dying

“A possible result could be catastrophic”

I was talking to a doctor yesterday about Pericarditis and he said that one possible result could be catastrophic. I was well aware of that possibility, but I thought it was an unusual word for a doctor to use.

That being said, it does sound more powerful than you could die. A lot of people say, “You could die doing <fill in the blank>,” so maybe that phrase has lost some power, where “catastrophic” isn’t used that often to talk about one’s health.

Live full, die empty

“We don’t take any days for granted,” said Pagano, 58, whom the Bears hired in January. “Every day that we get, we try to kick its ass, take full advantage of it. If you get another one, we’re going to do the same thing the next day.”

“‘Live full, die empty’ is the motto now.”

~ from this story on Chuck Pagano

Tiger Eyes, by Judy Blume

I’m surprised that nobody I know knows the story Tiger Eyes, either the book by Judy Blume or the movie based on the book.

Probably the main theme of the book is about people who are afraid. Presumably they’re afraid of dying, and the result is that they’re afraid of living. Meanwhile, a teenage girl who has good reason to be afraid encounters these people who are afraid of life, and eventually realizes that a fear of life is no way to live. Despite a horrific thing that has happened in her recent past, she makes a conscious decision to live her life.

The real you is timeless and beyond birth and death

“The real does not die, the unreal never lived. Once you know that death happens to the body and not you, you just watch your body falling off like a discarded garment. The real you is timeless and beyond birth and death. The body will survive as long as it is needed. It is not important that it should live long.”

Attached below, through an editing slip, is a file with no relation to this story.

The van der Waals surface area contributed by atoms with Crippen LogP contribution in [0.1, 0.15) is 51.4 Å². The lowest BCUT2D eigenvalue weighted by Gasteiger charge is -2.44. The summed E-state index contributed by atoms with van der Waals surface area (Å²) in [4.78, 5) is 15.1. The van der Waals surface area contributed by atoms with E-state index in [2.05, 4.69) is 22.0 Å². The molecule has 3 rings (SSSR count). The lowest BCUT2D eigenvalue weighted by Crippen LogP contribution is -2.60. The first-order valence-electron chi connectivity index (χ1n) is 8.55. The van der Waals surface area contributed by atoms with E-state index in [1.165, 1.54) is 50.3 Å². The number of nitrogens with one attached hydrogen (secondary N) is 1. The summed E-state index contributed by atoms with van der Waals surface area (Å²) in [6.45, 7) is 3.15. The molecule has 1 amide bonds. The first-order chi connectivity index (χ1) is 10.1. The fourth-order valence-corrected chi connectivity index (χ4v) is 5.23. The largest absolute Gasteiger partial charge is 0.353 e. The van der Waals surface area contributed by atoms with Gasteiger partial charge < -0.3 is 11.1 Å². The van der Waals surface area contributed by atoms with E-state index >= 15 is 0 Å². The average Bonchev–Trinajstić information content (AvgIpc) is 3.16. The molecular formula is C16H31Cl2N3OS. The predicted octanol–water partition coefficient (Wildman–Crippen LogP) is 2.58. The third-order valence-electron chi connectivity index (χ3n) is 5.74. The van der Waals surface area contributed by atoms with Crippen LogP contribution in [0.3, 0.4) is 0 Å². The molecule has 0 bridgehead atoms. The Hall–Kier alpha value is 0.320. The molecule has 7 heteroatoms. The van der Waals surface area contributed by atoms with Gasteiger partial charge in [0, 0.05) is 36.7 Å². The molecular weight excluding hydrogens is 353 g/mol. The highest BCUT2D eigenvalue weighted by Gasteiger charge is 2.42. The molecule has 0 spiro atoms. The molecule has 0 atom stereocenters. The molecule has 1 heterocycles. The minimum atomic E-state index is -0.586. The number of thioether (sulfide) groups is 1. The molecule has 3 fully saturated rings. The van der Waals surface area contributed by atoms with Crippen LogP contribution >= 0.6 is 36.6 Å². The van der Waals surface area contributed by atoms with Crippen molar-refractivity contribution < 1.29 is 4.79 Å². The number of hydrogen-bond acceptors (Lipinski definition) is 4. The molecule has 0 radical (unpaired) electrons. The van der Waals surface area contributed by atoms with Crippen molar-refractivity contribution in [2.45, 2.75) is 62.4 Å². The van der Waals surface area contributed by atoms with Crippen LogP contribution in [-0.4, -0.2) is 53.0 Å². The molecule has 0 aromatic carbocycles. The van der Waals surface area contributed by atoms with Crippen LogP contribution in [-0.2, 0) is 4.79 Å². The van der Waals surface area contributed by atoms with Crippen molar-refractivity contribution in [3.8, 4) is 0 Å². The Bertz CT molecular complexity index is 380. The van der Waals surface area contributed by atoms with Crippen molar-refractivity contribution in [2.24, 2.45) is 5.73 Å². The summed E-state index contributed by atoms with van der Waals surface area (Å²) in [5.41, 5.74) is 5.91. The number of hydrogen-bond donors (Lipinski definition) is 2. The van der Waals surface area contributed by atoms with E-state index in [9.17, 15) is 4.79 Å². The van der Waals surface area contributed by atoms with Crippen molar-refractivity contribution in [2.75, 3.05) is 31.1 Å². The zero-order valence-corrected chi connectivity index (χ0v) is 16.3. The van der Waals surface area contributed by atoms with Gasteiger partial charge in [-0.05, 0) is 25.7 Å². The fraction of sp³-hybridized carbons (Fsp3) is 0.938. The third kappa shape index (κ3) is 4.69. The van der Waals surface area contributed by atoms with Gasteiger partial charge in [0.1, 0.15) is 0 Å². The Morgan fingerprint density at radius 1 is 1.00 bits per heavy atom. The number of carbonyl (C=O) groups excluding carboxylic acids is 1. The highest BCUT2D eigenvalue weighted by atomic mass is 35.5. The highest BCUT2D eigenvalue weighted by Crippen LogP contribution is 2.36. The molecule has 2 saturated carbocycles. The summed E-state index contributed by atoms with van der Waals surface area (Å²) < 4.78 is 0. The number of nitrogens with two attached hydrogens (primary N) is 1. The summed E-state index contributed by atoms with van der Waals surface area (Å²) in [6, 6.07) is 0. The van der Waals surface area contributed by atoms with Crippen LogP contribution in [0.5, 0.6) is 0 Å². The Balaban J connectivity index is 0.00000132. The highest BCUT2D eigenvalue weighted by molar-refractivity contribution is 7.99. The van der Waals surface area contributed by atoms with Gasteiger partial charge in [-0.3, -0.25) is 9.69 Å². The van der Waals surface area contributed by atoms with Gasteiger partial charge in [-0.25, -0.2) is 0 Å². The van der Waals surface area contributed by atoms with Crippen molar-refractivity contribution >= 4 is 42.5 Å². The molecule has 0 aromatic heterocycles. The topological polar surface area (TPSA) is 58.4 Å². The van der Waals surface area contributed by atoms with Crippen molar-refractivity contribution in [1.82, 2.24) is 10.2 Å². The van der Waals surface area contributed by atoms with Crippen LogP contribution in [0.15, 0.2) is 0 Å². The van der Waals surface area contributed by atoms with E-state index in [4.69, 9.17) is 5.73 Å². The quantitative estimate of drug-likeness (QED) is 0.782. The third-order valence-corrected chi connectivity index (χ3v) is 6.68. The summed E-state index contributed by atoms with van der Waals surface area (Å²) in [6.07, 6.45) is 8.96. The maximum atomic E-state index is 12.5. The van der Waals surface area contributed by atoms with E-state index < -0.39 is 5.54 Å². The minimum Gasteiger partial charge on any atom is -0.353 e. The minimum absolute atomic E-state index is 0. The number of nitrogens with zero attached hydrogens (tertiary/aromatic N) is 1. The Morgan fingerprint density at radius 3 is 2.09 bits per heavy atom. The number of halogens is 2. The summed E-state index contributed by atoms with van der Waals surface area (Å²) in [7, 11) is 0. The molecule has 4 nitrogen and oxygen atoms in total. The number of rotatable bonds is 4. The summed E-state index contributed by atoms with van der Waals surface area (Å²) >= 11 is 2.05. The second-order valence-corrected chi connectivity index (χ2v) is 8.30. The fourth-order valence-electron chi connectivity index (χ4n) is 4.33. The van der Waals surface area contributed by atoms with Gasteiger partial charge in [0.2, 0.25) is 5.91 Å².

~ Sri Nisargadatta Maharaj

Joe Armstrong: Why OO Sucks

Famed programmer Joe Armstrong passed away this weekend. He created the Erlang programming language, based on the actor model, and without using Google, I’m pretty darned sure that Erlang had an impact on Akka, the very cool actor library for Scala. Here’s an article Mr. Armstrong wrote some years ago, titled, Why OO Sucks (OO as in OOP).

I never did get that cup of coffee

Last year Friend #1 died, so I ended up staying at Friend #2’s house. When I woke up she was already out of the house, so I started to walk to the coffee maker to make some coffee. At that moment Friend #3 called. I looked at the coffee maker for a moment, then thought, “It will wait a few moments,” so I turned around, picked up the phone, and found a quiet spot to sit down.

At one point I started talking about something and #3 said, “I’m sorry, I can’t hear you.” I didn’t have the heart to tell her that I just woke up, so I kinda cleared my throat and started talking louder. We had a good, honest conversation, the kind you only have when it’s late at night and people are tired and maybe have a little liquid courage and speak from the heart, or in this case that raw time right after someone has died.

When I was watching a show just now with two dead guys talking to each other I remembered that conversation, and also remembered that I never did get that cup of coffee.

Steve Jobs: “Remembering that I’ll be dead soon”

In terms of being a nice person, Steve Jobs may have been the worst Buddhist in the history of the world, but he captures the Zen/Buddhist essence in this quote:

“Remembering that I’ll be dead soon is the most important tool I’ve ever encountered to help me make the big choices in life. Because almost everything — all external expectations, all pride, all fear of embarrassment or failure — these things just fall away in the face of death, leaving only what is truly important. Remembering that you are going to die is the best way I know to avoid the trap of thinking you have something to lose. You are already naked. There is no reason not to follow your heart.”

Photo from forbes.com, words from Steve Jobs.